US doesn’t want ‘regime change’ in China, diplomat says

Deputy Secretary of State Kurt Campbell said the fall of communism would be undesirable right now.

US doesn’t want ‘regime change’ in China, diplomat says

The U.S. government does not seek “regime change” in China akin to the breakup of the Soviet Union in 1991, U.S. Deputy Secretary of State Kurt Campbell said Wednesday at a forum in Washington.

Responding to a question about a recent article in Foreign Affairs penned by a high-profile former lawmaker and a former Trump administration official calling for the United States to adopt the goal of defeating communism in China, Campbell said he disagreed.

He told the forum at the Stimson Center that such an objective would be “reckless and likely unproductive” for U.S. interests amid multiple global crises that are already stretching Washington’s capabilities.

“We need to accept China as a major player and [accept] that doing constructive diplomacy with them is in American strategic interests,” Campbell said, listing the invasion of Ukraine, the Israel-Gaza conflict, famine in Africa and “challenges in the Red Sea” as priorities.

“The world is dangerous and unpredictable enough right now,” he said. “I do not believe it is in our interest at the current juncture to add to our list: Let's try to topple the other leading power on the global stage.”

The article was written April 10 by Mike Gallagher, a now former Republican lawmaker who chaired the House Select Committee on the Chinese Communist Party, and Matt Pottinger, who was former President Donald Trump’s deputy national security advisor.

It argued the Biden administration’s policy of “managing competition” with China was short-sighted and that Washington should return to a Cold War-style foreign policy aimed at “winning” the competition by removing a communist regime and replacing it with a democracy.

‘Overestimated our ability’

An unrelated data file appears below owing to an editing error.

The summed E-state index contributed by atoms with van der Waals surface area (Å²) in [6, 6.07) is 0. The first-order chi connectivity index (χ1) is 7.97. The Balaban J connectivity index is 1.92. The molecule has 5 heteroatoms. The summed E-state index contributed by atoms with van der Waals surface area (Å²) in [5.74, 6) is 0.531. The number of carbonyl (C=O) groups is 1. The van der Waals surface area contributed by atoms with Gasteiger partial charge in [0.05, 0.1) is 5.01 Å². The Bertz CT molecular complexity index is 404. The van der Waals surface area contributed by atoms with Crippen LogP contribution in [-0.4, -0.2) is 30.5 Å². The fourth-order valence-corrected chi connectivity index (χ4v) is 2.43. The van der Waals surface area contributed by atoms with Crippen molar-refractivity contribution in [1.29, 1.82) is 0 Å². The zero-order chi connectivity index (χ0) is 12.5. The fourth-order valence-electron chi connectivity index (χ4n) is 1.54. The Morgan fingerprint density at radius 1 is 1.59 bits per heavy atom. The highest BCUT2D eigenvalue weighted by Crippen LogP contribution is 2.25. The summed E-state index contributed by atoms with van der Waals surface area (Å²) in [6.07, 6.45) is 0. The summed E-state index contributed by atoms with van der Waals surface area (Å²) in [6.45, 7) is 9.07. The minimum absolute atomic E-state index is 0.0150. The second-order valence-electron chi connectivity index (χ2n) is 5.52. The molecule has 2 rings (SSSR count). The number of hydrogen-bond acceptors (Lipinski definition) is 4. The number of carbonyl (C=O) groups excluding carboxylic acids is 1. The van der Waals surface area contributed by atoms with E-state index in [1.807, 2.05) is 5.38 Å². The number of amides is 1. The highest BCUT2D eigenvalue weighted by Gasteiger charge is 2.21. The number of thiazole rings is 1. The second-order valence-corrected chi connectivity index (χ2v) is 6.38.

Campbell was confirmed as the deputy U.S. secretary of state in February after serving since 2021 as Biden’s chief Indo-Pacific foreign policy adviser on the White House’s National Security Council.

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President Joe Biden, right, greets China's President President Xi Jinping, left, at the Filoli Estate in Woodside, USA, Wednesday, Nov. 15, 2023. (Doug Mills/The New York Times via AP)

He previously served as assistant secretary of state for East Asian and Pacific affairs from 2009 to 2013 under then-Secretary of State Hillary Clinton during the Obama administration, and said his experience told him the world views U.S. efforts at “regime change” poorly.

Allies throughout Asia “would be highly critical of an effort to depart along this path” and could reconsider their support for America if regime change was the objective, the No. 2 U.S. diplomat said.

He also suggested it was not certain that a non-communist government in Beijing would adopt foreign policy positions any more palatable to Washington than those of the current Chinese government.

“For years we have overestimated our ability to fundamentally influence the direction of Chinese foreign policy,” Campbell said, advocating for “a high degree of modesty of what we think is possible with respect to fundamental changes in how China sees the world.”

The world’s two major powers had to learn to live together, he added.

“Despite our differences, I do think, at the current juncture, it makes more sense to … send clear signals of areas where we have red lines and concerns, but also to do what you can to coexist,” he said.

Edited by Malcolm Foster.